Featured Research

from universities, journals, and other organizations

Home Pregnancy Tests Can Lead To Better Prenatal Care

Date:
February 16, 2009
Source:
Michigan State University
Summary:
The simple intervention of providing women who are having unprotected sex with a home pregnancy test could have a substantial impact on the health of potential newborns, according to a new study.

The simple intervention of providing women who are having unprotected sex with a home pregnancy test could have a substantial impact on the health of potential newborns, according to a Michigan State University study.

In research published in the February edition of the American Journal of Preventive Medicine, MSU’s Mary Nettleman found that significantly more women who had a home pregnancy test at home not only suspected they could be pregnant but also took tests much more frequently.

“The top reason women do not seek prenatal care is they do not realize they are pregnant,” said Nettleman, chairperson of the College of Human Medicine’s Department of Medicine. “In addition, women who do not realize they are pregnant will not change harmful behaviors such as drinking and smoking, which can lead to developmental problems in newborns.”

Nettleman added that one of the most common reasons for unintended pregnancy is that women don’t feel they are at high risk for pregnancy.

“This simple intervention – giving home pregnancy test kits to women who are having unprotected sex – was able to do what no other study has done: Influence women to be more vigilant about potential pregnancy,” she said.

Participants in the study, which was funded by the Michigan Department of Community Health, were low-income, adult women who were having unprotected sex and not trying to conceive. Women in the intervention group were given free home-pregnancy tests and were able to order more kits as needed.

Women in that group suspected they might be pregnant almost twice as often as women in the control group. Once pregnancy was suspected, 93 percent of the women in the intervention group had a pregnancy test, versus 64 percent in the control group.

Another important aspect of the study is that pregnancy recognition is a powerful behavioral stimulus, Nettleman said.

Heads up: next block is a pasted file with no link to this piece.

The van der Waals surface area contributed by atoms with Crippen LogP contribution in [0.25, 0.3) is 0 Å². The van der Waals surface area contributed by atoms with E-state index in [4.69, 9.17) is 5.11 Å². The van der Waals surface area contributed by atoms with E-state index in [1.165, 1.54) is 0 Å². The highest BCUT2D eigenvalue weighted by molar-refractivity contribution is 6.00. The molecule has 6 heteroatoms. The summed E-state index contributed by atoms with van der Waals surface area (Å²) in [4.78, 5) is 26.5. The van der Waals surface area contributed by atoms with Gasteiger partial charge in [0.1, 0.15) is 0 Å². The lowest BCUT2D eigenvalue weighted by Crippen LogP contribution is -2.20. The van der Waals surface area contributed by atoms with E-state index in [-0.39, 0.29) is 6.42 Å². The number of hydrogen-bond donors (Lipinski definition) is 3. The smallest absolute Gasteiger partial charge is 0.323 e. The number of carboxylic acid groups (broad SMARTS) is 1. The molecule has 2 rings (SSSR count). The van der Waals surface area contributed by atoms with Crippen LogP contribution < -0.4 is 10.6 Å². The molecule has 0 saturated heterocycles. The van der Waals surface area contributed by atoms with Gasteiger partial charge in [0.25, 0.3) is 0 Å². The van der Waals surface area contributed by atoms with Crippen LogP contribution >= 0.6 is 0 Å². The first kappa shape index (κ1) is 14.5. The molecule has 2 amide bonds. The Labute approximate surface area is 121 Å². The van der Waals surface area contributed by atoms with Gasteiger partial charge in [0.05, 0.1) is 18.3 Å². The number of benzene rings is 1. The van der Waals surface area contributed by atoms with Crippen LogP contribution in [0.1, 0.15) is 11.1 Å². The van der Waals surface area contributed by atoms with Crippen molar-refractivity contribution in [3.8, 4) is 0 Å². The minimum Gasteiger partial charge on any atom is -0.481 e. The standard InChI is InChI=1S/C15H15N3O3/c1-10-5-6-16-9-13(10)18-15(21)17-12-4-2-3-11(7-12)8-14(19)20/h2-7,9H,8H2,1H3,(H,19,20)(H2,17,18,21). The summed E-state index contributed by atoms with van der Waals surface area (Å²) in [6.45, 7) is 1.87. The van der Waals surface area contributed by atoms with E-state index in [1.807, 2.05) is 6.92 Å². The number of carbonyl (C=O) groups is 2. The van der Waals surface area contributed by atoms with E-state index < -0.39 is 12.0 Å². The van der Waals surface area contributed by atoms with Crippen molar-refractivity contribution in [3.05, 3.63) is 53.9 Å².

“Telling a woman she is pregnant will often cause her to immediately stop or cut down on smoking, drinking and other behaviors that can hurt the baby,” she said. “The problem is that many women do not recognize they are pregnant for several weeks, which is all it takes for the heart and brain to form. Earlier pregnancy recognition could have a huge impact on the health of newborns in this country.”


Story Source:

The above story is based on materials provided by Michigan State University. Note: Materials may be edited for content and length.


Cite This Page:

Michigan State University. "Home Pregnancy Tests Can Lead To Better Prenatal Care." ScienceDaily. ScienceDaily, 16 February 2009. <www.sciencedaily.com/releases/2009/02/090210162033.htm>.
Michigan State University. (2009, February 16). Home Pregnancy Tests Can Lead To Better Prenatal Care. ScienceDaily. Retrieved September 20, 2014 from www.sciencedaily.com/releases/2009/02/090210162033.htm
Michigan State University. "Home Pregnancy Tests Can Lead To Better Prenatal Care." ScienceDaily. www.sciencedaily.com/releases/2009/02/090210162033.htm (accessed September 20, 2014).

Share This



More Health & Medicine News

Saturday, September 20, 2014

Featured Research

from universities, journals, and other organizations


Featured Videos

from AP, Reuters, AFP, and other news services

Could Grief Affect The Immune Systems Of Senior Citizens?

Could Grief Affect The Immune Systems Of Senior Citizens?

Newsy (Sep. 19, 2014) The study found elderly people are much more likely to become susceptible to infection than younger adults going though a similar situation. Video provided by Newsy
Powered by NewsLook.com
Jury Delivers Verdict in Salmonella Trial

Jury Delivers Verdict in Salmonella Trial

AP (Sep. 19, 2014) A federal jury has convicted three people in connection with an outbreak of salmonella poisoning five years ago that sickened hundreds of people and was linked to a number of deaths. (Sept. 19) Video provided by AP
Powered by NewsLook.com
How The 'Angelina Jolie Effect' Increased Cancer Screenings

How The 'Angelina Jolie Effect' Increased Cancer Screenings

Newsy (Sep. 19, 2014) Angelina's Jolie's decision to undergo a preventative mastectomy in 2013 inspired many women to seek early screenings for the disease. Video provided by Newsy
Powered by NewsLook.com
The Cost of Ebola

The Cost of Ebola

Reuters - Business Video Online (Sep. 18, 2014) As Sierra Leone prepares for a three-day "lockdown" in its latest bid to stem the spread of Ebola, Ciara Lee looks at the financial implications of fighting the largest ever outbreak of the disease. Video provided by Reuters
Powered by NewsLook.com

Search ScienceDaily

Number of stories in archives: 140,361

Find with keyword(s):
Enter a keyword or phrase to search ScienceDaily for related topics and research stories.

Save/Print:
Share:

Breaking News:
from the past week

In Other News

... from NewsDaily.com

Science News

Health News

Environment News

Technology News



Save/Print:
Share:

Free Subscriptions


Get the latest science news with ScienceDaily's free email newsletters, updated daily and weekly. Or view hourly updated newsfeeds in your RSS reader:

Get Social & Mobile


Keep up to date with the latest news from ScienceDaily via social networks and mobile apps:

Have Feedback?


Tell us what you think of ScienceDaily -- we welcome both positive and negative comments. Have any problems using the site? Questions?
Mobile: iPhone Android Web
Follow: Facebook Twitter Google+
Subscribe: RSS Feeds Email Newsletters
Latest Headlines Health & Medicine Mind & Brain Space & Time Matter & Energy Computers & Math Plants & Animals Earth & Climate Fossils & Ruins